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Paeroa Four Square owner Tim Watts is thrilled that council will implement a 30-minute parking limit outside his store. Photo: KELLEY TANTAU

Businesses pleased about timed parking for Paeroa strip

Tim Watts was dancing inside his Paeroa supermarket after hearing the news that Hauraki District Council would be implementing a 30 minute parking limit outside his store.
The jovial response comes after the Paeroa Four Square owner requested council establish restricted parking due to the quick turnaround of his customers, and after witnessing a diminishing patronage when large events took place in the town.
“Around early last year we noticed that parking was a big issue, probably made worse with the Kōpū-Hikuai Road being shut,” he said, “but it was more of an issue of locals not being able to get in and visit the store.
“And while major events are wicked for the town, they don’t tend to support local businesses… we could see pretty easy drops in terms of patronage, and there was frustration from customers and things like that. So, while I’m a big fan of events, we didn’t want them to come at a cost to businesses.”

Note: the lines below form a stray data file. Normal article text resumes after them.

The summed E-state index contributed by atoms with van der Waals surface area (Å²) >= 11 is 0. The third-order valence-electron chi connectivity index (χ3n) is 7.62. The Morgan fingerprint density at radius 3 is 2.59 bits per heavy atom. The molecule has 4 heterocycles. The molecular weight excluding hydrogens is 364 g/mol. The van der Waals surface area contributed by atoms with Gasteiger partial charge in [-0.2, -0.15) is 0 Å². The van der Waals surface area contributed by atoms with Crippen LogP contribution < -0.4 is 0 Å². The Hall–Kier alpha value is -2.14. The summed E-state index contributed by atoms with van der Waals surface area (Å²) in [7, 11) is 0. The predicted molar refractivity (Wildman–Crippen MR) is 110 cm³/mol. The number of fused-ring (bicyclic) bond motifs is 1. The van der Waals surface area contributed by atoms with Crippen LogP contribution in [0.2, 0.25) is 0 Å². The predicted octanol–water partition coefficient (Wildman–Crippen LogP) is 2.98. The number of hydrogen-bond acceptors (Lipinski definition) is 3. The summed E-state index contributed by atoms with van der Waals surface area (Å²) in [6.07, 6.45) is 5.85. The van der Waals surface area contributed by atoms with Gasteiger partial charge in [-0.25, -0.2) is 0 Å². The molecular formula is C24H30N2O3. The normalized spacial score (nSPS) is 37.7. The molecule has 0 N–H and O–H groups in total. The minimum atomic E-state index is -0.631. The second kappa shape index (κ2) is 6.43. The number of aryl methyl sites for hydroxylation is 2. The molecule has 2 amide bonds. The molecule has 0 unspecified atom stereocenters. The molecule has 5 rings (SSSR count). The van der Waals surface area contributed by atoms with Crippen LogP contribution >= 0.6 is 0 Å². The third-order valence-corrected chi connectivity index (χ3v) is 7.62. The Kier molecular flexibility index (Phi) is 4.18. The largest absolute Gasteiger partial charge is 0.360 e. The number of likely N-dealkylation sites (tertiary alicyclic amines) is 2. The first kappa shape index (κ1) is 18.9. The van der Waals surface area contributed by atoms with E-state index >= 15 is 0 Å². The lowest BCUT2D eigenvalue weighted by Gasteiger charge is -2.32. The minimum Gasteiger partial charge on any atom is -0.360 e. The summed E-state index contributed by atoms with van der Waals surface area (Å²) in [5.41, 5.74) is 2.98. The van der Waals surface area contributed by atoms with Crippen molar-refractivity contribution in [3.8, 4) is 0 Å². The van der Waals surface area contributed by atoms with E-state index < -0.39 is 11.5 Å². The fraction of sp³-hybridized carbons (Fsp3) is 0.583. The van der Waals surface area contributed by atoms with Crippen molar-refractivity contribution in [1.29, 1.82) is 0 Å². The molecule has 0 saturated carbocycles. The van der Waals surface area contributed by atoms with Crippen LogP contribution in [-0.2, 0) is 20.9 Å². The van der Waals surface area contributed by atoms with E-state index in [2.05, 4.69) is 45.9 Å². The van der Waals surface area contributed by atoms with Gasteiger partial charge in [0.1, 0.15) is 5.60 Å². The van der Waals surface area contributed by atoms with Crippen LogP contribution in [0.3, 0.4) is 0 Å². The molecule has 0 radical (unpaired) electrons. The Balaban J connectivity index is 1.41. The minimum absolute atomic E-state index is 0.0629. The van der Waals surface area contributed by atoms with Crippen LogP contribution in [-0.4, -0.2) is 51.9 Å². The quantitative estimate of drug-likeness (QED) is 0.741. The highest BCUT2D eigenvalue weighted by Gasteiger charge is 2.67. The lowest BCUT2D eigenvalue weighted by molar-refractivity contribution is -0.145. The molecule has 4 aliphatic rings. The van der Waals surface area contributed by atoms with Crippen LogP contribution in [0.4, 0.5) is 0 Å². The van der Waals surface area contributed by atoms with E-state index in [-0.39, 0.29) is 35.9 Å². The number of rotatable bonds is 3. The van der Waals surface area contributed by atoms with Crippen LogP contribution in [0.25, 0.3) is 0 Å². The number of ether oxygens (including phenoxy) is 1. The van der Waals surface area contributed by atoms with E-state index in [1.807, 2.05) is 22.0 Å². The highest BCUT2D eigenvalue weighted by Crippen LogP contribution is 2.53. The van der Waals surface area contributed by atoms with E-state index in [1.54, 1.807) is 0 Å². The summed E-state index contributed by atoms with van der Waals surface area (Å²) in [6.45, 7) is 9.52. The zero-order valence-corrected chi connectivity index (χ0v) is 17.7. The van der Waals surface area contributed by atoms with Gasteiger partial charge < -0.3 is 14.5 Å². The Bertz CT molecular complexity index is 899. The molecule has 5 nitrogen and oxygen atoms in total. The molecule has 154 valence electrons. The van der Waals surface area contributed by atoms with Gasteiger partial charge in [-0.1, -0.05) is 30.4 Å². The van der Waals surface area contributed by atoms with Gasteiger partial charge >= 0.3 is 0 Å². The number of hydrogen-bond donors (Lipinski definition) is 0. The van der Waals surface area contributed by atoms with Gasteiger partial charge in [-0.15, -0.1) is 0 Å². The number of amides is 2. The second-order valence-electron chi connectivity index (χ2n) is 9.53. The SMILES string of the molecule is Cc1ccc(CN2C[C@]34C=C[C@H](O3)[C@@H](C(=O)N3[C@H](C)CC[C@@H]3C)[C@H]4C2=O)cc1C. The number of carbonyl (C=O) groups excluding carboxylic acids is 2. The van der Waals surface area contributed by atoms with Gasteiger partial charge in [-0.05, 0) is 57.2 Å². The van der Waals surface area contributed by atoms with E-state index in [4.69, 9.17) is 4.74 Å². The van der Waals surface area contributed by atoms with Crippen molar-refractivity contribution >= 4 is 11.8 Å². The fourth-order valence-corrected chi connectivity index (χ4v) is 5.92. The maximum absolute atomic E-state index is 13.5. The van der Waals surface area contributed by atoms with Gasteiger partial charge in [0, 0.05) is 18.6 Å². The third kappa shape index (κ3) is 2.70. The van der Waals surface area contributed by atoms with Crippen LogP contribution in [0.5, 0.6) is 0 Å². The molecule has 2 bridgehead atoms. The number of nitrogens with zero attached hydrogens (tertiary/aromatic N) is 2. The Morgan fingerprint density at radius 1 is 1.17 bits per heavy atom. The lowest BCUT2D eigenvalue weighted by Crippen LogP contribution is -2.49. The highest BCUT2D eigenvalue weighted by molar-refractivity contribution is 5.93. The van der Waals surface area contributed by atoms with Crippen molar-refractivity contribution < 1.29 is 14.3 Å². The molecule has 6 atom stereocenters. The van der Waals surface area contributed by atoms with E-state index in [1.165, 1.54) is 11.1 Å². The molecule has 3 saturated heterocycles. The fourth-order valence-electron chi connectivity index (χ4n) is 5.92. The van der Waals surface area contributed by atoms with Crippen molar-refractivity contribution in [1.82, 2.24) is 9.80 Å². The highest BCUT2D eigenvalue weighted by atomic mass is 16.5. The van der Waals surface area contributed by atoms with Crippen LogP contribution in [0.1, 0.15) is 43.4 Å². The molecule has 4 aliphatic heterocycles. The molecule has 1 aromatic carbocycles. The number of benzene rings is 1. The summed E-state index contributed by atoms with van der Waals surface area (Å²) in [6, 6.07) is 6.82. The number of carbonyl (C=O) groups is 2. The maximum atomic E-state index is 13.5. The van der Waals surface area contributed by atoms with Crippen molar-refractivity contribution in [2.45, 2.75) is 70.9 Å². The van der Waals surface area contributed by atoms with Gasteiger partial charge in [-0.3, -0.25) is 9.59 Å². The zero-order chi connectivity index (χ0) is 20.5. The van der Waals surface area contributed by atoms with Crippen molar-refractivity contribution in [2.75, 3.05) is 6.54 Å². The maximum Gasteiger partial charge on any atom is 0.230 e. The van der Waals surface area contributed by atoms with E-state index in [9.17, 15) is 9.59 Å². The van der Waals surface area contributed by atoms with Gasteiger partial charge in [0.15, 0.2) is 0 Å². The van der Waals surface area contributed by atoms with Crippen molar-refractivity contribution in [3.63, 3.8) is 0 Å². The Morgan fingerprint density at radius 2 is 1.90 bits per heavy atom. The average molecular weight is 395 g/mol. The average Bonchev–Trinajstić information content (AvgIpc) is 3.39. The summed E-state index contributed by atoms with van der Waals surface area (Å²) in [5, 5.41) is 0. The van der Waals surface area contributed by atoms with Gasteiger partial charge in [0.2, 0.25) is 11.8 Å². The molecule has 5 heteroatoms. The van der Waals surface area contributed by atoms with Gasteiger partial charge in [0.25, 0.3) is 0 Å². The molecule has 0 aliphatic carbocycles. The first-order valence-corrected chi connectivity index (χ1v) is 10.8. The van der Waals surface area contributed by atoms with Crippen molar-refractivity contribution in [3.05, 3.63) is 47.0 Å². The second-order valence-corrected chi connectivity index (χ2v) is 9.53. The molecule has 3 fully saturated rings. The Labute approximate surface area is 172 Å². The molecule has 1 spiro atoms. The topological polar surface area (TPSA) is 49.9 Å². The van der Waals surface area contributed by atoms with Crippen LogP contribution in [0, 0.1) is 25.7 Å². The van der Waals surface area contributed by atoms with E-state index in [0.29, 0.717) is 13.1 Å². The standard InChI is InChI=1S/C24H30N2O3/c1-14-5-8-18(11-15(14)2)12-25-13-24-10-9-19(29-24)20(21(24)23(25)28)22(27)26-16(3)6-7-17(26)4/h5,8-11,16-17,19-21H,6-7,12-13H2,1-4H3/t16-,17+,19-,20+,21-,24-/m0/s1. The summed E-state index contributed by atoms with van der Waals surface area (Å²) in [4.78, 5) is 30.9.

At its meeting on February 28, council voted to establish a 30 minute parking limit for the eight angled car parks outside Four Square on Normanby Rd. They also voted to create one mobility park along the same strip.
According to a report, on February 10 when the Highland Games and Tattoo was held in the domain, Paeroa Four Square saw a drop in patronage of 20 per cent and a decrease of 30 per cent revenue for the day.
This was backed up by Super Clearance manager Joel Bhagat, who also welcomed timed parking.
“Whenever there’s an event in the domain, there’s a lot of trouble with the parking. When we had the Highland Games, what we saw the whole day was full parking. We thought it might be busy for us and we might do some good business, but that didn’t happen,” he said.
“There’s a lot of unusual parking going on out here, and I think our customers might not come here because of it.”
Mayor Toby Adams told The Profile timed parking had been installed in certain areas along the main street in the past – the last one being in 2015, when council received a similar request from both Subway and Criterion Dairy, which was approved.
He agreed that particularly during events, parking overstayers did not do any justice to the local businesses. However, while implementing parking limits for the whole main street was pitched back in 2022, Mayor Adams said it wasn’t something the community was “ready for”.
“But if we can do it in a few strategic places, then I think we’re winning.”
The new parking limits will not be actively policed, but “self-policed”, and both Mayor Adams and Tim Watts encouraged people to abide by the signs.
“Our local people aren’t the people who are parking there all day, so I think there’ll now be a visual deterrent for our visitors that come through town and for events,” Tim said.
“Who knows what will happen in the future, but at least first and foremost, it’ll be a good visual to people that this is short-term parking and that’ll allow customers to visit local businesses and get on their way again.”